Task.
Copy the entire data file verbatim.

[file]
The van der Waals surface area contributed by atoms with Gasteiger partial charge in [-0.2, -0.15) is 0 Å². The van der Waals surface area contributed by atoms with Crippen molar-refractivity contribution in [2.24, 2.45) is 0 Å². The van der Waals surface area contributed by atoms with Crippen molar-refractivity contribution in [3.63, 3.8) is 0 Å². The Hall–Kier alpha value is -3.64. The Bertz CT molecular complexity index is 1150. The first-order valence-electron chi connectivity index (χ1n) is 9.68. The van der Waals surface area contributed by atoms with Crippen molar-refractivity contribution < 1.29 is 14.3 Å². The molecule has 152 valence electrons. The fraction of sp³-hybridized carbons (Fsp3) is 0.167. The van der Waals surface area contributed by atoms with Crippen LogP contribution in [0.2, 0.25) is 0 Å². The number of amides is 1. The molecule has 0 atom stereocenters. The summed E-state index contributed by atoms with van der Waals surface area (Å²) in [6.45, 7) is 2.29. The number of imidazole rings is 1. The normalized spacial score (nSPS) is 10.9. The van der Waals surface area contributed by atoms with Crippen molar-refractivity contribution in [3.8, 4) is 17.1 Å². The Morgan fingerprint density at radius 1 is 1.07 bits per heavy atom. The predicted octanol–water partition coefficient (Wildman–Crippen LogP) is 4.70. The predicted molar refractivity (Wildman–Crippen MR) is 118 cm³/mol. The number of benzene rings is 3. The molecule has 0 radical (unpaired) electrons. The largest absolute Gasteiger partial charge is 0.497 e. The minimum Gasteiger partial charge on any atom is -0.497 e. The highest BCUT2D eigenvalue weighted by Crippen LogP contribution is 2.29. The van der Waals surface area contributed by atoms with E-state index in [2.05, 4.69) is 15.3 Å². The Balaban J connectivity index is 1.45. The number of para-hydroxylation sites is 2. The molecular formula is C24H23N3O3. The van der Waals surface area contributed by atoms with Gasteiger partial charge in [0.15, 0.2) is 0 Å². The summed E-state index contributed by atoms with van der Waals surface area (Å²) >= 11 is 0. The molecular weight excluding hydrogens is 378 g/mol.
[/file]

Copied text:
The van der Waals surface area contributed by atoms with Gasteiger partial charge in [-0.2, -0.15) is 0 Å². The van der Waals surface area contributed by atoms with Crippen molar-refractivity contribution in [2.24, 2.45) is 0 Å². The van der Waals surface area contributed by atoms with Crippen molar-refractivity contribution in [3.63, 3.8) is 0 Å². The Hall–Kier alpha value is -3.64. The Bertz CT molecular complexity index is 1150. The first-order valence-electron chi connectivity index (χ1n) is 9.68. The van der Waals surface area contributed by atoms with Crippen molar-refractivity contribution < 1.29 is 14.3 Å². The molecule has 152 valence electrons. The fraction of sp³-hybridized carbons (Fsp3) is 0.167. The van der Waals surface area contributed by atoms with Crippen LogP contribution in [0.2, 0.25) is 0 Å². The number of amides is 1. The molecule has 0 atom stereocenters. The summed E-state index contributed by atoms with van der Waals surface area (Å²) in [6.45, 7) is 2.29. The number of imidazole rings is 1. The normalized spacial score (nSPS) is 10.9. The van der Waals surface area contributed by atoms with Crippen molar-refractivity contribution in [3.8, 4) is 17.1 Å². The Morgan fingerprint density at radius 1 is 1.07 bits per heavy atom. The predicted octanol–water partition coefficient (Wildman–Crippen LogP) is 4.70. The predicted molar refractivity (Wildman–Crippen MR) is 118 cm³/mol. The number of benzene rings is 3. The molecule has 0 radical (unpaired) electrons. The largest absolute Gasteiger partial charge is 0.497 e. The minimum Gasteiger partial charge on any atom is -0.497 e. The highest BCUT2D eigenvalue weighted by Crippen LogP contribution is 2.29. The van der Waals surface area contributed by atoms with E-state index in [2.05, 4.69) is 15.3 Å². The Balaban J connectivity index is 1.45. The number of para-hydroxylation sites is 2. The molecular formula is C24H23N3O3. The van der Waals surface area contributed by atoms with Gasteiger partial charge in [0.15, 0.2) is 0 Å². The summed E-state index contributed by atoms with van der Waals surface area (Å²) >= 11 is 0. The molecular weight excluding hydrogens is 378 g/mol.